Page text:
The history of black dolls is complicated. Post-Civil War minstrel shows often influenced the black dolls produced in the late 1800s, such as promotional dolls of Rastus advertising Cream of Wheat or the paper dolls of Aunt Jemima and her family printed inside pancake mix boxes. Many African American families could only afford these stereotypical black dolls. R. H. Boyd imported black porcelain dolls from European dollmakers through his National Negro Doll Company in 1911, but went out of business just four years later.
Manufacturers streamlined the mass-production of plastic dolls following World War II. Yet, many firms claimed that production of molds for dolls with African American features presented an unnecessary expense. By the 1950s, Sara Lee Creech, a businesswoman and social activist, became determined to provide an “anthropologically correct” doll for black children, although without commercial success. However, a few years later, Shindana Toys began producing dolls with black features and the company’s initiatives contributed to an important part of American cultural history.
Shindana grew out of the social upheavals of the mid-1960s. Following the 1965 Watts Riots in Los Angeles, California, Louis S. Smith, II and Robert Hall worked with civil rights activists and community members to form Operation Bootstrap. The cooperative sought to rebuild the community and to provide jobs for its residents. Alarmed by the impact of the riots (34 deaths, numerous fires, and the destruction of $40 million worth of property) near their business establishments, Chase Manhattan Bank, Mattel Toy Company, Sears Roebuck & Co., and Equitable Life Insurance helped to finance portions of the operations. In 1968, Operation Bootstrap launched Shindana Toys, a community-owned company dedicated to making and marketing toys that “reflect black pride, black talent and most of all, black enterprise.”
In its first year, Shindana produced Baby Nancy that Newsweek described as having “Negroid features and natural hair that drinks milk from a bottle and otherwise functions just like the white dolls peddled on morning cartoon shows.” Shindana manufactured and shipped 8,000 dolls in time for the holiday season. Baby Nancy proved an instant success and Shindana Toys quickly garnered media attention. Smith told reporters that the company believed that through the marketing of black dolls and toys “both black and white children can learn to relate at an early age” and “foster the spirit of what Shindana is all about, love.” The company proved an exemplary cause in South Los Angeles.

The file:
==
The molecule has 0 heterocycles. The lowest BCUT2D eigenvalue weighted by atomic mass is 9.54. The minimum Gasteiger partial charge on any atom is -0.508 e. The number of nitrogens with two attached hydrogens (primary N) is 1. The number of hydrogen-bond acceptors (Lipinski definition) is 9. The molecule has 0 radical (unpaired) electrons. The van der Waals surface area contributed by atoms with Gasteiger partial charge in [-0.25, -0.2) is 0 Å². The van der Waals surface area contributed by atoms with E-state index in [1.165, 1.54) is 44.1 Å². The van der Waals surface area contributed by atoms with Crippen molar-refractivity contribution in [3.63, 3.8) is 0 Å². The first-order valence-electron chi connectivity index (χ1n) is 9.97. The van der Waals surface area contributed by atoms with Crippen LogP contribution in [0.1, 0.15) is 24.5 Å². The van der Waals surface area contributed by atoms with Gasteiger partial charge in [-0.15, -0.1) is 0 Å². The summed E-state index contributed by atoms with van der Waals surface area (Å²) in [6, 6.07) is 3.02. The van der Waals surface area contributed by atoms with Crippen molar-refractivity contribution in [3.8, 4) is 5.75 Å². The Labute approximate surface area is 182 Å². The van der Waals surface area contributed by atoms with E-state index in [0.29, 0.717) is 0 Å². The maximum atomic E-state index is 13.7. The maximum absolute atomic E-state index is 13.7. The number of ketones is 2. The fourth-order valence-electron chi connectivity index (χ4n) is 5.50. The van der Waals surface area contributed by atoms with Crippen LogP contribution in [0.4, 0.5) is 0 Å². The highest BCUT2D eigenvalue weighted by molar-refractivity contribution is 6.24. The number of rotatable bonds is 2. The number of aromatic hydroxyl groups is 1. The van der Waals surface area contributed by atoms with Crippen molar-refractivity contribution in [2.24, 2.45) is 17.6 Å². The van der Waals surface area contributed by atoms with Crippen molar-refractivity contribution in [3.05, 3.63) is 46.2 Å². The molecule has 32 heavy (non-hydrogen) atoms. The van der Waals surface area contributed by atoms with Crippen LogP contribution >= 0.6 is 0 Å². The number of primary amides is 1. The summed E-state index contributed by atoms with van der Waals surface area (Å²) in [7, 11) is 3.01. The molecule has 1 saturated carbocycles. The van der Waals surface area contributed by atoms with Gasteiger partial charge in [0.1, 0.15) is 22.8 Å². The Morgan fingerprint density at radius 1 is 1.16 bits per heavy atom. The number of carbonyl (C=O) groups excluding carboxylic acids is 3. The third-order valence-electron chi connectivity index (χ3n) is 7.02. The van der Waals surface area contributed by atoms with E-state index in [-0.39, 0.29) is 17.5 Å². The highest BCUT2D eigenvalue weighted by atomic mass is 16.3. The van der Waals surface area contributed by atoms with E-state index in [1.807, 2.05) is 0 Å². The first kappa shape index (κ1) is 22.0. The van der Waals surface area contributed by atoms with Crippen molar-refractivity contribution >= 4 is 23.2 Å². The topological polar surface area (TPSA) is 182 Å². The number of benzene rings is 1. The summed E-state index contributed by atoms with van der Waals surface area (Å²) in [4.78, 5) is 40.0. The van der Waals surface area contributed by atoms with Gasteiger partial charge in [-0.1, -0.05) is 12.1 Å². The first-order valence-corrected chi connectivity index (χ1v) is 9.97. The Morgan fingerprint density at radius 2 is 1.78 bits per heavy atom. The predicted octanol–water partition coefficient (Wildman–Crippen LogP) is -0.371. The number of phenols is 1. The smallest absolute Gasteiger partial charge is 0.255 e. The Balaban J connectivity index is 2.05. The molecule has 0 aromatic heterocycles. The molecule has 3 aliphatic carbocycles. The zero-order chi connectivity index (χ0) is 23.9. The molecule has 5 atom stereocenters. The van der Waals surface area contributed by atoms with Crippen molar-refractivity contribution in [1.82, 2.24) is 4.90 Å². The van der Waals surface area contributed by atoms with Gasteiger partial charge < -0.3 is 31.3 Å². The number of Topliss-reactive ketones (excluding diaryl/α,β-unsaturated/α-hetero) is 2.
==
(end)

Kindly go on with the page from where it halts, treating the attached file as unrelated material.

Over the subsequent years, Shindana produced a line of 32 black dolls and several games that never wavered from Operation Bootstrap’s principles. Cuddly Li’l Souls, a soft cloth doll with “natural hair” wore clothing imprinted with phrases such as “peace,” “right-on,” “I’m proud to say it loud,” and “learn, baby, learn,” a play on the “Burn, baby, burn” chant heard during the Watts Riots. Shindana released Career Girl Wanda to inspire young girls “to become what you wish.” Career Girl Wanda had different career aspirations and each iteration came paired with career-related accessories and a folder with career information. For example, Wanda Singer-Performer came with a microphone and Wanda Sky Diver had a parachute, helmet, and sky diving boots. Shindana’s Super Agent Slade doll did not carry weapons, but came accessorized with other crime-solving gadgets.
Shindana Toys proved the economic powerhouse of Operation Bootstrap and its profitability furthered the cooperative’s goals. The company commissioned local entrepreneurs, such as designer Doris Conner and her daughters, to further “black identity expansion and manufacturing.” The Conner family created, designed, and manufactured many of the doll clothes. Doris Conner later formed her own small business in South Los Angeles. Many in the community referred to her as mama and respected her contributions to the African Marketplace and Cultural Faire. Conner attributed her fascination with and success in fashion to her time with Shindana.
Operation Bootstrap’s Louis Smith believed that the “only plan is the commitment.” Shindana manufactured dolls and games until 1983, but the confidence and self-worth projected by Shindana remained relevant in the neighborhood and in the larger community. The Strong is proud to have a representative collection of Shindana dolls and Black History Month makes a perfect time to celebrate their history and importance as part of the diversity of play.
For more on toys, games, and all sorts of other stuff for play—past and present—from Michelle and her museum colleagues, visit The Strong's Play Stuff Blog